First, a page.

How the Downturn Can Turn You into a Bargain Hunter
Guest post by Andrew Meadows, SVP of HR, Brand + Culture
The stock market has been something of a wild ride for the past few years, and many people are justifiably concerned about how the fluctuations might affect their retirement investments. Having been in the biz 18+ years, I’ve seen it all: the dot com bust of the early aughts, the ’08 recession – and our CEO lived through the 70s-80s stagflation/inflation situation. And we’re here to tell you that it’s going to be okay.
Don’t panic. Seriously, panic can be one of your worst enemies when the market is headed south. The impulse to jump in and “fix” a lagging portfolio can feel irresistible. But resist! Making rash decisions often leads to big-time regrets.
The Wall Street Journal had a great article recently that reminded me—even in past periods of stagflation or high inflation, the market over those bearish periods still returned about 5-ish%. It’s not amazing, but it is a respectable return.
Although we’re going through some ups and downs, try to remember that you are in it for the long haul. Not just a few weeks or months, but in many cases, 30 years or more. This downturn will eventually come sunny side up again.
Stick to the plan!
First and foremost, don’t start changing things like your allocation or portfolio balance. Retirement plans are intentionally designed to stand up to fluctuations in the market.
History shows that those who are able to stay the course do much better in the long run. In the chart below, three different types of investor are described: the stalwart, who sticks to their plan; the waffler, who yanks money out and then puts it back in again and again; and the reactor, who just pulls their money out of their account.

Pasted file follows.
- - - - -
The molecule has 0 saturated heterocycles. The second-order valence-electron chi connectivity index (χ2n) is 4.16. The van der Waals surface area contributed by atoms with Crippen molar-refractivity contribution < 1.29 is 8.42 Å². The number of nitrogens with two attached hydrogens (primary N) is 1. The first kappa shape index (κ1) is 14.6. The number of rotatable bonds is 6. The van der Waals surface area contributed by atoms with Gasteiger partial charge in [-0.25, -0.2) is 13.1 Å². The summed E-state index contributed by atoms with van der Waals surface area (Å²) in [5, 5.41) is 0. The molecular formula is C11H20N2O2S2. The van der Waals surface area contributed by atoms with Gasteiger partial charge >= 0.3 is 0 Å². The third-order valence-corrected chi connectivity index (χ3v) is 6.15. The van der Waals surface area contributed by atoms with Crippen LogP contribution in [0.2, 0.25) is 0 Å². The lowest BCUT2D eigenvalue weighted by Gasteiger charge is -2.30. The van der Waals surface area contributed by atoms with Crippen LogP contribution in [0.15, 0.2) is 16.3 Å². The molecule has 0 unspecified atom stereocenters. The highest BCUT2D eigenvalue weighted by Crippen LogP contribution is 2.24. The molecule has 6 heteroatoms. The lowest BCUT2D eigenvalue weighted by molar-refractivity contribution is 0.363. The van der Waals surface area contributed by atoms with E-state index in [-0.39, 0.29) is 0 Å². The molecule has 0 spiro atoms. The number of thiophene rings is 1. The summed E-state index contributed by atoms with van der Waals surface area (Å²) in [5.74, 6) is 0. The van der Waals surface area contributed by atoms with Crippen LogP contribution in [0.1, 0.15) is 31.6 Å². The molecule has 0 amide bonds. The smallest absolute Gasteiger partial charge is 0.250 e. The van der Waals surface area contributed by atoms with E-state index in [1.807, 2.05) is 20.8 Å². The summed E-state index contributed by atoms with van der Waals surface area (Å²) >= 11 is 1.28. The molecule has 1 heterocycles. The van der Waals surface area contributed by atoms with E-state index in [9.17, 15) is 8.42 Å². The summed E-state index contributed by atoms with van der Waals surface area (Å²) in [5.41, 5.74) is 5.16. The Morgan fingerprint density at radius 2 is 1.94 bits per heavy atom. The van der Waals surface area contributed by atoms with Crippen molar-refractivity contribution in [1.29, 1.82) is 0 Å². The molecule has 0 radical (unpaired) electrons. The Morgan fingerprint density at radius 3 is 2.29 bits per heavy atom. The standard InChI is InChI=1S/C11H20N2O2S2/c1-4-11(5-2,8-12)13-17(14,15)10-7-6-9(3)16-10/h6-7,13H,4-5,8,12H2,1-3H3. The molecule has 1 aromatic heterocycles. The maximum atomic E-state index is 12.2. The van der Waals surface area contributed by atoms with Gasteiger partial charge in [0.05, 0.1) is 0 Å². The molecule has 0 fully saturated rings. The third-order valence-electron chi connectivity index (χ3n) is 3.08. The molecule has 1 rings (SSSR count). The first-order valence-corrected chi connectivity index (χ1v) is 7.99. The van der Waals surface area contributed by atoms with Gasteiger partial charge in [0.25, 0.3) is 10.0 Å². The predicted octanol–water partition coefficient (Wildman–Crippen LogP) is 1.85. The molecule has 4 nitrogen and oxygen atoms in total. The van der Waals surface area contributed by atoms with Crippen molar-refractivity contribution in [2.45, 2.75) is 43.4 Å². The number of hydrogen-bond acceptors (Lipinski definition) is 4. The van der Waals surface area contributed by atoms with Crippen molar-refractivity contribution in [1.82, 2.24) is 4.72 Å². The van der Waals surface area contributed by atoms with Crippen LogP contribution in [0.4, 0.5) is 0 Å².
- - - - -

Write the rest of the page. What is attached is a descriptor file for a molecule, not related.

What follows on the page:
You can see that the person who does the best over the lifetime of the investment is the stalwart. Obviously, pulling your money out will not earn you any interest, so the reactor does the worst. And the waffler is trying to time the market, but this tactic is well-known to be nearly impossible to get right.
Don’t Pause Your Contributions
I see a lot of people giving in to the temptation to press the hold button on their retirement contributions. They are betting they’ll avoid some pain if the market continues to head south. But again, this is an issue of timing. It’s much more likely that you’ll miss out on the recovery.
If you were comfortable with how your money was invested before this happened, just ignore the noise on the TV or newspaper and keep contributing.
There are other compelling reasons to keep contributing:
- If you have plenty of time until retirement. People in their 20s, 30s, 40s, and 50s have plenty of time to see a rebound and recoup any present losses.
- You like the idea of paying less in taxes this year. Remember, retirement savings lowers your tax liability. For most retirement plans, the money put in reduces the amount of income you’re taxed on, allowing your money to grow tax-free as well.
Go Shopping for Bargains!
My last piece of advice is to go shopping! I don’t like paying full price on anything else I have to buy; do you? Look at it this way: the things you need for retirement are cheaper now than they have been for a while—rejoice!
In fact, now might even be the perfect time to load up on quality investments at rock-bottom prices. Stocks are on sale. Shares are cheap. You may have had your eye on a few different investments, but the purchase price was too high. Now, many prices have come down—but for how long? It’s time to pounce. Hello discount shopping!
It’s like dollar cost averaging. That’s where you buy a security a little bit over a period of time instead of all at once. Since you can’t know in advance if the price of that stock today will be higher or lower in a month, you just buy small amounts. Over the course of a year, the average cost per share will actually tend to be lower than if you go all in from the beginning.
Just remember: no matter how nerve-wracking this feels, it is absolutely possible to get through this and still meet your retirement goals. Try to think about this moment as a bargain-hunter’s opportunity.
Ubiquity is not a registered investment advisor and no portion of the material herein should be construed as legal or tax advice. Please consult with your financial planner, attorney and/or tax advisor for advice. Ubiquity Retirement + Savings is your designated service provider for administration and record keeping services.